While they didn’t crawl on walls or snare ninjas with wrist-mounted web-launchers, AAFES officials did go to heroic efforts to accommodate throngs of fans seeking an advance showing of their favorite wall crawler’s latest exploits on Friday night.

Army and Air Force Exchange officials gave away 600 tickets last week for the sneak peek at “Spider-Man 3.”

When fans began lining up around Yongsan’s 602-seat South Post theater as early as 1 p.m. for the 7 p.m. show, AAFES spider senses were already tingling.

AAFES put extra staff members on the schedule, set up a second concession stand and even brought in military police from 124th MP Company to thwart any villains planning on crashing the event. “There’s a lot of kids here in a small area, and we just want to make the community feel safe,” said military police Sgt. Jenny Lisciandri.

And 2nd Lt. Nathan McDonald, also a policeman, suggested their presence might have been a response to what one AAFES staff member referred to as “the Harry Potter meltdown” when an advance showing of one of the popular series’ installments led to people causing problems with the fire exits.

Even film distributor Sony Pictures Entertainment representative Corky Lewin got in on the superhero act, hand-carrying a single copy of the film across South Korea to defend it from the forces of evil and ensure servicemembers got their movie. When asked what would happen if the film were lost she answered in a tone that would give the Green Goblin reason to pause: “That just won’t happen.”

AAFES General Manager Ron Daugherty said all the extra measures were taken to ensure the event went smoothly so everyone could have a good time. “It looks like we’ve dealt with that effectively,” he said.

More powers on display

Spidey wasn’t the only one with super powers at Yongsan’s showing of the latest web-swinging action flick. Check out what daring deeds others did to get a ticket.

NAME: Peter LanePOWERS: Has super wifeSTORY: Lt. Col. Peter Lane didn’t have to do anything to get his tickets. “My wife stood in line for three hours at Burger King to get the tickets,” then gave them to him so he could bring his son for a treat the night before his 7th birthday.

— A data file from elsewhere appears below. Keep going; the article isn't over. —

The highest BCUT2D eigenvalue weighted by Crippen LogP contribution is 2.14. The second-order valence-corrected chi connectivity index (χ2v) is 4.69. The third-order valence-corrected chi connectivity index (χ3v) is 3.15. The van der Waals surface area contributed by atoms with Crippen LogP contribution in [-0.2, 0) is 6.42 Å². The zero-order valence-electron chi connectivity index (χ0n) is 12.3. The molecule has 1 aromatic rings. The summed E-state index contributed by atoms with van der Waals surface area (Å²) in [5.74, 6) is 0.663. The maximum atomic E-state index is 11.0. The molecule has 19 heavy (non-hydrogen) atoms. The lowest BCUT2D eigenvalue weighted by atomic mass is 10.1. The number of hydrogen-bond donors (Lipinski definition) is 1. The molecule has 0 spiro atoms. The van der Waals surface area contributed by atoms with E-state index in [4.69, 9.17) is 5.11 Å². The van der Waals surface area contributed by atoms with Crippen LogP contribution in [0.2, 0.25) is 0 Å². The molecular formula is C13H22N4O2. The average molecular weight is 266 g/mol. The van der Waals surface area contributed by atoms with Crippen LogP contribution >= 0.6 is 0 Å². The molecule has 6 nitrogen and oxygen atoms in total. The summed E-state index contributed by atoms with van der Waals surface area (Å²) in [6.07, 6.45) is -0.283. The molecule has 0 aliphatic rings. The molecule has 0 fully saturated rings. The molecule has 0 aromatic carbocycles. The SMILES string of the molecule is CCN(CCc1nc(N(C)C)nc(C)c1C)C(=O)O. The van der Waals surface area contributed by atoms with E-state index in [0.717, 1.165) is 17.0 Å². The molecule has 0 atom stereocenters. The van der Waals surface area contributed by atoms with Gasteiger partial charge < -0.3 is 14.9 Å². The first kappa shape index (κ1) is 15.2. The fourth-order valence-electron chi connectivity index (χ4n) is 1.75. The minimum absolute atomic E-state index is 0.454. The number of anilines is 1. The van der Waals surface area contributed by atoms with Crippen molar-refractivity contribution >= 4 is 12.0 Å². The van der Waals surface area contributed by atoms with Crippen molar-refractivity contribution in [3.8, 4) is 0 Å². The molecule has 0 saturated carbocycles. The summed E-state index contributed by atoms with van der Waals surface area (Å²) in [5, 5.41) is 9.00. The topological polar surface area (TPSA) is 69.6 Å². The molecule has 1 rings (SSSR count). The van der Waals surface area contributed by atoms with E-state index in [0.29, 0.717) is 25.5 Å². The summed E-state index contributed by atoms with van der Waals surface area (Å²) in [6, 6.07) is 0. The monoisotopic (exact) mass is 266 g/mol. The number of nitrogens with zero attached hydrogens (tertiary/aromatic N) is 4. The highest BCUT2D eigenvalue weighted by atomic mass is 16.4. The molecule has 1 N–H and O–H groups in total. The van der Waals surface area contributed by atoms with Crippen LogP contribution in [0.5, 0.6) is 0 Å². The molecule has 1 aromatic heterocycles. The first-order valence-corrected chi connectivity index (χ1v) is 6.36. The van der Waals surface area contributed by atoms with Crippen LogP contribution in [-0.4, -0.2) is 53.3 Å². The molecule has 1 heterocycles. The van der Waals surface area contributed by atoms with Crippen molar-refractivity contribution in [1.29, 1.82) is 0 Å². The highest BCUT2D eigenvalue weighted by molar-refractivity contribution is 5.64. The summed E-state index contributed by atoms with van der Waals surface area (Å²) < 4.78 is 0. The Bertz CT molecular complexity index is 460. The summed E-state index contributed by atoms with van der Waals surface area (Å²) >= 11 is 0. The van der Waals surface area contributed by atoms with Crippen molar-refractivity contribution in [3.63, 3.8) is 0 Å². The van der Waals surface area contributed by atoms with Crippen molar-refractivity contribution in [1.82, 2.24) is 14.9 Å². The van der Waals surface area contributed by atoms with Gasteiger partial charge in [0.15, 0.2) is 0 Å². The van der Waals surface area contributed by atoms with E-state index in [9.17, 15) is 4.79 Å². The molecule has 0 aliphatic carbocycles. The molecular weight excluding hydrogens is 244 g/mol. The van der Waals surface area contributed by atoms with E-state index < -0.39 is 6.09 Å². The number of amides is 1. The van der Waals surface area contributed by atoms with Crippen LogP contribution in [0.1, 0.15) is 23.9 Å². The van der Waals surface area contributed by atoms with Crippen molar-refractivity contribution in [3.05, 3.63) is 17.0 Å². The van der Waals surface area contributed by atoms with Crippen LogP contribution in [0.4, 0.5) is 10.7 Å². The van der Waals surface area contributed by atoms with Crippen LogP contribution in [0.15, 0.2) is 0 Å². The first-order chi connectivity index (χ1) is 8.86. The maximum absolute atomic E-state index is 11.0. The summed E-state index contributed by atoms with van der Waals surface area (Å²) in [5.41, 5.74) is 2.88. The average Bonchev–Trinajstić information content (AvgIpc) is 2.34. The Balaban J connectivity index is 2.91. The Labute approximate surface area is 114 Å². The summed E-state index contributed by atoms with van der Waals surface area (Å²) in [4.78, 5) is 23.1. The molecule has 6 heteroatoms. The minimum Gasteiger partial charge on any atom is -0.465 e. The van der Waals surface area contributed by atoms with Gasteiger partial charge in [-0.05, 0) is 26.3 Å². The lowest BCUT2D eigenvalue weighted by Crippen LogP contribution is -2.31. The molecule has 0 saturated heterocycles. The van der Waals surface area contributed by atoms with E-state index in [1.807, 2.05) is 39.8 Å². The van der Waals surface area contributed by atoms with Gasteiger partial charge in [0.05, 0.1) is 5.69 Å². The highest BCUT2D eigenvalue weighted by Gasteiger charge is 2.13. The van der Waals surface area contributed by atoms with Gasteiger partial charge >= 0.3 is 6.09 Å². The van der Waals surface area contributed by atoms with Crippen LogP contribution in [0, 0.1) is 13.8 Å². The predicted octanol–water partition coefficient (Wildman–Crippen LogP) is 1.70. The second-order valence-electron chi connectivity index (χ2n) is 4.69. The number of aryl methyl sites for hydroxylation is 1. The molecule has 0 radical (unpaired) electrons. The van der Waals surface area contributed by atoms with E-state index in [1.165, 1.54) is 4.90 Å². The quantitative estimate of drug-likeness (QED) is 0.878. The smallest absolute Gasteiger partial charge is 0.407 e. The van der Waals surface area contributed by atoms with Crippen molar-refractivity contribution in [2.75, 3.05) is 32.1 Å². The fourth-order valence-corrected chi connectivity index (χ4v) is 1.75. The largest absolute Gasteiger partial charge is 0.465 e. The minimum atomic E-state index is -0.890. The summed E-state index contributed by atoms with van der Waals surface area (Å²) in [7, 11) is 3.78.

NAME: John StokesPowers: Super “Googler”STORY: When John Stokes heard an announcement that American Forces Network-Korea would give 10 tickets to the person who could answer their trivia question “What does IMAX stand for?” he said he knew exactly what to do. “I Googled it,” he said. He said he isn’t a huge Spidey fan — but his children are. “This is family time,” he said.

NAME: Zack VogtPOWERS: Class-skipperSTORY: Some fans refused to let anything stand between them and their tickets. Not even school. Seoul American High School junior Zack Vogt was waiting on his mother to get tickets while he was in school. But his mother learned that Burger King was handing out only two tickets per customer. She called and said, “‘If you want tickets you’d better come get them now,’” he said. “So I ditched all of third period and went to Burger King.” He grabbed the last ticket of the day. He said he doesn’t feel bad about ditching class. “My mom wrote me a note, so it’s OK,” he said.

NAME: Kathryn TrippPOWERS: Super MomSTORY: Arguing with AAFES staff members who didn’t want to let her in the theater to check on her 6-, 11- and 14-year-old sons was the final battle in a weeklong ordeal to get them into the advance viewing.

“My boys were so excited to see this movie,” said Kathryn. “Their dad was going to see opening night in the States, then they could talk about it Saturday,” an important bonding experience since their father recently returned from Iraq and now is at a training school Stateside. It took hours of waiting on all three days before she finally scored two tickets. “Which child do you tell he can’t go?” she asked. Pregnant with No. 4 — and admittedly emotional — Tripp said she began crying and begged for the ticket. “I made a complete fool of myself.” Eventually, her pleas fell on sympathetic ears.

“This sweet teenage girl named Natasha Brown gave me her ticket,” Tripp said. Tripp eventually encouraged Natasha to accept $20 for the ticket. On Friday night, she got into a verbal sparring match with theater staff who refused to allow her to make sure her boys were OK; AAFES general manager Ron Daugherty eventually interceded and she was allowed in the theater for a moment. “This whole thing has just been an emotional roller coaster,” she said.

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